Showrunner Michelle Ashford doesn't seem as confident. When asked about Masters of Sex's double standard, Ashford says she's mostly backed away from frontal male nudity "because it’s shown so rarely that to include it feels like it’s making a statement" and that would presumably "take viewers out of the drama."

While I call bullshit on that response, Ashford eventually gets to the meat of the issue: "Maybe I’m just a victim of the same kind of conditioning of Why do we never really see male nudity in movies or television?

Now, we're getting to the real reasons American popular culture fears the display of the penis.

No Penises in American Media, Please: Some Reasons

By the 1950s (incidentally when Masters of Sex takes place), America had adopted many of Sigmund Freud's psychoanalytic theories. Basics about human development and interaction were so commonplace during this time that even people who'd never visited analysts were aware of them. Since then, many of Freud's ideas have become passé. But those of us who study the media for a living still draw on a handful of them.

Scholar Peter Lehman identifies three reasons our culture finds it difficult to show the penis. First, representations of the penis, or phalluses, are so prevalent in our society that the real things, if revealed, will theoretically pale in comparison. Think about it: all the penis-shaped things man has created to signify awe, power and dominance—guns, bullets, skyscrapers, rockets, cannons, the Washington Monument (America's phallus!)—render an actual penis insignificant, even ludicrous. For this reason, in order to maintain its power and mystique, the penis ought to remain hidden.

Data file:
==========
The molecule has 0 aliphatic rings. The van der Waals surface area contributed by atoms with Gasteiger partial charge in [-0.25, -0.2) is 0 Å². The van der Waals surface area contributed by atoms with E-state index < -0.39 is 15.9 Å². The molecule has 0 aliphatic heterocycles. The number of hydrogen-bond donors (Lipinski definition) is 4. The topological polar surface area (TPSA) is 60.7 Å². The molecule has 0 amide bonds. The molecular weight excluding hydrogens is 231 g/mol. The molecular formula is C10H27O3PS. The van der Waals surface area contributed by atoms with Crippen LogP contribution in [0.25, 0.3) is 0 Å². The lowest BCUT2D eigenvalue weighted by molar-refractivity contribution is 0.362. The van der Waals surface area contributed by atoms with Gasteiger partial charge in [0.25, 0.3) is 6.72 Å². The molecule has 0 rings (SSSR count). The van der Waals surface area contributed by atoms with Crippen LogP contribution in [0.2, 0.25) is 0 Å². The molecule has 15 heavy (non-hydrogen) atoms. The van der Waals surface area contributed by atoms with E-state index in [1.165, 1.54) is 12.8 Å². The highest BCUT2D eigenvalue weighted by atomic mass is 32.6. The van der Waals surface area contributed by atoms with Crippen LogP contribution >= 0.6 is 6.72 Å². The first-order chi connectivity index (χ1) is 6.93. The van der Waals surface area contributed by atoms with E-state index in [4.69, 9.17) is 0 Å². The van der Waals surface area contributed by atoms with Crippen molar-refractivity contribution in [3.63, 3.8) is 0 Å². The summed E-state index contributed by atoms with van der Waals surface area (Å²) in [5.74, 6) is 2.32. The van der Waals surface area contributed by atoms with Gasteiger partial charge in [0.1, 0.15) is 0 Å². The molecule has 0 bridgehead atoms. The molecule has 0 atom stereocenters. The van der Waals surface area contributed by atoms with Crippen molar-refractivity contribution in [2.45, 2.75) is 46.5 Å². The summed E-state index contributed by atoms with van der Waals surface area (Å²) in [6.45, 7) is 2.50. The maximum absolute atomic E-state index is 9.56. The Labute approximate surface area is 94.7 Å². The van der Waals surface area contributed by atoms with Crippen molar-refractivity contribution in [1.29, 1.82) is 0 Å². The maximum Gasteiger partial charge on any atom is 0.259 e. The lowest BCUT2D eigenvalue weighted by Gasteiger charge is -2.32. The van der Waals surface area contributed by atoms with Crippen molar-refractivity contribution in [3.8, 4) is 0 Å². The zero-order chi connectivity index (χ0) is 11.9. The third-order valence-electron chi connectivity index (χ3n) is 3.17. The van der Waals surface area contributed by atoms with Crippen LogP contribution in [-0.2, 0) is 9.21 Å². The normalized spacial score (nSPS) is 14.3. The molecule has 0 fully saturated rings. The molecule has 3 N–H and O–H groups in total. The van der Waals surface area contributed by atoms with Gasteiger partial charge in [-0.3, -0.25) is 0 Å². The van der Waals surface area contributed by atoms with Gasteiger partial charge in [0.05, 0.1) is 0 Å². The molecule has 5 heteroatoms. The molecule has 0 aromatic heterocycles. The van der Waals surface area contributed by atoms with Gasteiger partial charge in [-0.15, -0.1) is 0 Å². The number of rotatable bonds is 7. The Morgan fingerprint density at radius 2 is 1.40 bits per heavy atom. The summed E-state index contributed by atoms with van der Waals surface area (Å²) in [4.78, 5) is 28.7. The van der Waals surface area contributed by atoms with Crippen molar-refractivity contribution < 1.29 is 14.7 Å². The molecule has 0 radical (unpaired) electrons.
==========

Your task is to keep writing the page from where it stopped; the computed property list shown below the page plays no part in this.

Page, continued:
A second reason American media shies away from showing full-frontal male nudity is that (white) heterosexual men, for whom most media content is created, do not want to give their female counterparts a basis by which to compare and/or judge them. Although some men have been evaluating women and their bodies for years (ahem, beauty pageants), "the thought of the tables being turned on the men is close to unbearable," Lehman explains. To this end, the penis mostly remains covered on film and television.

A third reason showrunners and filmmakers normally do not show the penis is that (white) heterosexual males, again the target audience of most cinema and television, unconsciously or consciously fear they may become fascinated by or derive pleasure from the penis before them onscreen. One way to curb this potential (and silly) homophobia is, once more, to keep the penis under wraps.

Hollywood also refuses to show penises, especially erect ones, to ensure it's not dabbling in pornography. Hardcore porn, after all, is where the large and supposedly impressive penis is always on display, asserting visually what women allegedly need and want. In our culture, for filmmakers and showrunners to include that in their work would imply they are creating pornography. So again, the penis generally remains hidden.

Isn't it time that cultural phallocentrism, man's fear of judgment, and one's presumed homophobia take a backseat to a truer representation of reality—or at least a reality based on two people like Masters and Johnson who dealt openly with sex and sexuality their entire adult lives?